Controversial Ideas 2023, 3(2), 7; doi: 10.35995/jci03020007
The Dating Dupe―The Limits of Biosocially Unfriendly Sociology
1 Seton Hall University, Department of Sociology, Anthropology, and Criminal Justice, South Orange, NJ 07079
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Received: 20 Aug 2021 / Revised: 13 Feb 2023 / Accepted: 6 Aug 2023 / Published: 31 Oct 2023
Curington, Lundquist, and Lin’s book, The Dating Divide: Race and Desire in the Era of Online Romance, demonstrates the limits of a moralizing sociological approach to courting behavior shorn of biosocial insight. In this essay, I summarize the book’s central findings and claims regarding the roots of systematic, racially exclusionary patterns in online dating. I question the adequacy of their social constructionist, power analytic explanation of such patterns; and I suggest additional interpretations from a multidimensional, biosocial perspective. I argue that reducing dating discrimination to “racism,” based on a totally constructed view of romantic desire, is both scientifically and politically shortsighted in today’s polarized ideological environment.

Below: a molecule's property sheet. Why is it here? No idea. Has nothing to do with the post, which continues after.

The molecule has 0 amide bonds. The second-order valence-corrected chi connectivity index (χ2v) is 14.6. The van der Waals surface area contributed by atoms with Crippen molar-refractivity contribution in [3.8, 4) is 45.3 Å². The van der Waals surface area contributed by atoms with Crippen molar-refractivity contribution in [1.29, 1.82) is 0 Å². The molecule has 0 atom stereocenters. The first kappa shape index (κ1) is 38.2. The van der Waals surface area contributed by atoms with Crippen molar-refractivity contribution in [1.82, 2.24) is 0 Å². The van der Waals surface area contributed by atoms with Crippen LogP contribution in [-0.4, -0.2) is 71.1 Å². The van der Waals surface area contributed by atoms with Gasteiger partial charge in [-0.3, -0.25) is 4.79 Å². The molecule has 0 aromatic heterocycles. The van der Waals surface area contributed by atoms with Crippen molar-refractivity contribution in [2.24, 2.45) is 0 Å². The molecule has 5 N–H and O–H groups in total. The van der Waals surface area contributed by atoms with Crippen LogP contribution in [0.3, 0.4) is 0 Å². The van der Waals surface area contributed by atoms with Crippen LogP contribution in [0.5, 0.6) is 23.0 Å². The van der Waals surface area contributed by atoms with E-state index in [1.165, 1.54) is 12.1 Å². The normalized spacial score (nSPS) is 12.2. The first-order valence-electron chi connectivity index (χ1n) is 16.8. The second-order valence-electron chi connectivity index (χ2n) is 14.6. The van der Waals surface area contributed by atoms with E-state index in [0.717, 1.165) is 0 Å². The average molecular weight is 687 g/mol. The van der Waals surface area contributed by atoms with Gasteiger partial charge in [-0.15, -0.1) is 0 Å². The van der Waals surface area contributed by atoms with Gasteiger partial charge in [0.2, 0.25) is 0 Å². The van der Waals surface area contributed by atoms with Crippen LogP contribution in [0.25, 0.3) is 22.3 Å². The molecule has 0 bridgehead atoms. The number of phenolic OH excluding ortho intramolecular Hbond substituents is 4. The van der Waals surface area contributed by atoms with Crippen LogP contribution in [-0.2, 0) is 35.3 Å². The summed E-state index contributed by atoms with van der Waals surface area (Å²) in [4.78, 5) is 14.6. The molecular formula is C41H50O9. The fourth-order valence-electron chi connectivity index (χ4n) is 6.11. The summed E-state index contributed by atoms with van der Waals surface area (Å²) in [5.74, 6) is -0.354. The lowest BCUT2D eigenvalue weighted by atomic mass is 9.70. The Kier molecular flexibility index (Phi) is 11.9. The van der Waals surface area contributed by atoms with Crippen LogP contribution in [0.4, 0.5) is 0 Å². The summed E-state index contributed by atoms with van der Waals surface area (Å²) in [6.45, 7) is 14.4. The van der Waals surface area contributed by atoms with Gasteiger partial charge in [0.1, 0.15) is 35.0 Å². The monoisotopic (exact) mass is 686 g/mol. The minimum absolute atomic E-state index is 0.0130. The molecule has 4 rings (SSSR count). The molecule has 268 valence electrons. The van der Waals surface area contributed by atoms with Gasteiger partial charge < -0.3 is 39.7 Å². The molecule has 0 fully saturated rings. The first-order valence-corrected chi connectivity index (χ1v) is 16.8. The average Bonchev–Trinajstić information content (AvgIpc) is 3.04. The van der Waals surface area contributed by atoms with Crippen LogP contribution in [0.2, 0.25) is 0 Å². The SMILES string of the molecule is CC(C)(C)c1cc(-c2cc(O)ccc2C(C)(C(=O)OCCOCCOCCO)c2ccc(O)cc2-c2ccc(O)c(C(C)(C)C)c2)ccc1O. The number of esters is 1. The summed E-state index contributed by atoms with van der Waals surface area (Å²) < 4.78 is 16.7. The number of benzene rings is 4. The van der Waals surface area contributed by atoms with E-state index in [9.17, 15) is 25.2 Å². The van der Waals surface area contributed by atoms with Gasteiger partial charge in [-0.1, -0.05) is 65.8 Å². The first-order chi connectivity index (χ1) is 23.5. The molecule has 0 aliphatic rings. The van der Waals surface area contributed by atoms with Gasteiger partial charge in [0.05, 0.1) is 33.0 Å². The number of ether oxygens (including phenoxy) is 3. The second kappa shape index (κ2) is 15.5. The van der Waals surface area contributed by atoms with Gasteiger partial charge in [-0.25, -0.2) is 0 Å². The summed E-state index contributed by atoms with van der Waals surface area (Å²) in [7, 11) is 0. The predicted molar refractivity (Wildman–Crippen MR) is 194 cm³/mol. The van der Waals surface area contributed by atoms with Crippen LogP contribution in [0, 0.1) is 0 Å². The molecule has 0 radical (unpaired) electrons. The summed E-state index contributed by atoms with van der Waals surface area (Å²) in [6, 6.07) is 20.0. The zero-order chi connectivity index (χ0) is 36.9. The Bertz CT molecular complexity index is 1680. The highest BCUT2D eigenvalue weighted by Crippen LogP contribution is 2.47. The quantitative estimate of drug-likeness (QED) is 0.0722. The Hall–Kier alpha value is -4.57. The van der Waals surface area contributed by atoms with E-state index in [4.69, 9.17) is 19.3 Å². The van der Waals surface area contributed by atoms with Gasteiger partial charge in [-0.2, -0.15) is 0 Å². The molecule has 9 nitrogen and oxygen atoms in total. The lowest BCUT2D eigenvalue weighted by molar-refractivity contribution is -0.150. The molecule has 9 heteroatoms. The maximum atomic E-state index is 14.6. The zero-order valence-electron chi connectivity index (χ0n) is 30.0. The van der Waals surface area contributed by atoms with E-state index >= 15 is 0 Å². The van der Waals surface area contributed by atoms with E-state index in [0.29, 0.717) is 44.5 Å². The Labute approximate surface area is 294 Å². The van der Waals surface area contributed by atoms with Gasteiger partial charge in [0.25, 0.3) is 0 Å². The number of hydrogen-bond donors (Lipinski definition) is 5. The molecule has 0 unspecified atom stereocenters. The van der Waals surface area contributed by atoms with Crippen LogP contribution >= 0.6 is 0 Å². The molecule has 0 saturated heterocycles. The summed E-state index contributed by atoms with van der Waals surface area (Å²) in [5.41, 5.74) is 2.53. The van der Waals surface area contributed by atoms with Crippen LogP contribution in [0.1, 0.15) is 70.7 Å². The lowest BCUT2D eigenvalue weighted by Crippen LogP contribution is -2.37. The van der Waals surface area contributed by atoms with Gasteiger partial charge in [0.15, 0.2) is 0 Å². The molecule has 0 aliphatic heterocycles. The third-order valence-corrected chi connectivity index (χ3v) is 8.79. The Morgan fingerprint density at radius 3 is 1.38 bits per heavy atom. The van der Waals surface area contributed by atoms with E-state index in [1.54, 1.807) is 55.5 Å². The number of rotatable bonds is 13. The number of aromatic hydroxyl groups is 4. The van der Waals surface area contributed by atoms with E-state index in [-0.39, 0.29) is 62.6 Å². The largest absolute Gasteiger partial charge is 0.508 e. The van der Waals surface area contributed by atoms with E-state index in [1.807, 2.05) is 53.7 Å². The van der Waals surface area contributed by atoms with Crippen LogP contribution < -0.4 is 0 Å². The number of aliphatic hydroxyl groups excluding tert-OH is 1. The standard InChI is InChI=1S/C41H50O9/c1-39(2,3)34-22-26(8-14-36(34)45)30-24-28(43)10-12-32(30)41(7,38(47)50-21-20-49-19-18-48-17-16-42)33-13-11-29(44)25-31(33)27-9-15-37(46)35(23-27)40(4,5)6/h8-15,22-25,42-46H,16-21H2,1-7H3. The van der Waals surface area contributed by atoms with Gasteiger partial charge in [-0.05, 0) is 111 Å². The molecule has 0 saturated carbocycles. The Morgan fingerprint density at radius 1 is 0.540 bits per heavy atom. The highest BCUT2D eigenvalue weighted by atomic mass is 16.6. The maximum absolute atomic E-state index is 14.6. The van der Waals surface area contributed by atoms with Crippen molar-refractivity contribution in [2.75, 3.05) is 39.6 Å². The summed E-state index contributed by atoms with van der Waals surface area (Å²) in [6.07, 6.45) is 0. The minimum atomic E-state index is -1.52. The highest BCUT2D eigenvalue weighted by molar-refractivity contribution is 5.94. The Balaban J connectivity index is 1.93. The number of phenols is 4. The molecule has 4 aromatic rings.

Keywords: online dating; racism; biosociology; evolutionary psychology; genetic similarity theory; cultural capital
This is an open access article distributed under the Creative Commons Attribution License which permits unrestricted use, distribution, and reproduction in any medium, provided the original work is properly cited. (CC BY 4.0).
Horowitz, M. The Dating Dupe―The Limits of Biosocially Unfriendly Sociology. Controversial_Ideas 2023, 3, 7.
Horowitz M. The Dating Dupe―The Limits of Biosocially Unfriendly Sociology. Journal of Controversial Ideas. 2023; 3(2):7.
Horowitz, Mark. 2023. "The Dating Dupe―The Limits of Biosocially Unfriendly Sociology." Controversial_Ideas 3, no. 2: 7.